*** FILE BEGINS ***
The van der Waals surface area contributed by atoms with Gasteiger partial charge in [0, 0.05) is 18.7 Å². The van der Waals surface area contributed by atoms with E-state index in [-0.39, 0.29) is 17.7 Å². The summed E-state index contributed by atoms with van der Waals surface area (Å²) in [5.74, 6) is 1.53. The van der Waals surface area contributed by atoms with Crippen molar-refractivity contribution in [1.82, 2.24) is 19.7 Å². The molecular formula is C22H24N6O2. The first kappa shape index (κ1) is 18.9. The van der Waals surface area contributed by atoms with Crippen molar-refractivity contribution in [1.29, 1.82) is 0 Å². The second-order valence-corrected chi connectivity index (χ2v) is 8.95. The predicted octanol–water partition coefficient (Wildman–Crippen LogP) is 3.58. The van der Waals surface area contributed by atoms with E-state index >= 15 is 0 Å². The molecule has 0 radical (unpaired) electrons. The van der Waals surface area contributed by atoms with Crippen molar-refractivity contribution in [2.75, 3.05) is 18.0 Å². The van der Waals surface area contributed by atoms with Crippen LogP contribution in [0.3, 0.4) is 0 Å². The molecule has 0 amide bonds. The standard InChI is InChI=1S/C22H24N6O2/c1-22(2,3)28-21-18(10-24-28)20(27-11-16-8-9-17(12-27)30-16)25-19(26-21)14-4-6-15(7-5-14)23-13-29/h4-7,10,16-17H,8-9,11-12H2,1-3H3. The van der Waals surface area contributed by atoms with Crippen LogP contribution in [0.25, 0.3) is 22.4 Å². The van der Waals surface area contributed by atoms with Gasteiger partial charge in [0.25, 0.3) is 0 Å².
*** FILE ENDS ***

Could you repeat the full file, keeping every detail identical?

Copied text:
The van der Waals surface area contributed by atoms with Gasteiger partial charge in [0, 0.05) is 18.7 Å². The van der Waals surface area contributed by atoms with E-state index in [-0.39, 0.29) is 17.7 Å². The summed E-state index contributed by atoms with van der Waals surface area (Å²) in [5.74, 6) is 1.53. The van der Waals surface area contributed by atoms with Crippen molar-refractivity contribution in [1.82, 2.24) is 19.7 Å². The molecular formula is C22H24N6O2. The first kappa shape index (κ1) is 18.9. The van der Waals surface area contributed by atoms with Crippen molar-refractivity contribution in [1.29, 1.82) is 0 Å². The second-order valence-corrected chi connectivity index (χ2v) is 8.95. The predicted octanol–water partition coefficient (Wildman–Crippen LogP) is 3.58. The van der Waals surface area contributed by atoms with E-state index >= 15 is 0 Å². The molecule has 0 radical (unpaired) electrons. The van der Waals surface area contributed by atoms with Crippen molar-refractivity contribution in [2.75, 3.05) is 18.0 Å². The van der Waals surface area contributed by atoms with Crippen LogP contribution in [0.3, 0.4) is 0 Å². The molecule has 0 amide bonds. The standard InChI is InChI=1S/C22H24N6O2/c1-22(2,3)28-21-18(10-24-28)20(27-11-16-8-9-17(12-27)30-16)25-19(26-21)14-4-6-15(7-5-14)23-13-29/h4-7,10,16-17H,8-9,11-12H2,1-3H3. The van der Waals surface area contributed by atoms with Crippen LogP contribution in [0.25, 0.3) is 22.4 Å². The van der Waals surface area contributed by atoms with Gasteiger partial charge in [0.25, 0.3) is 0 Å².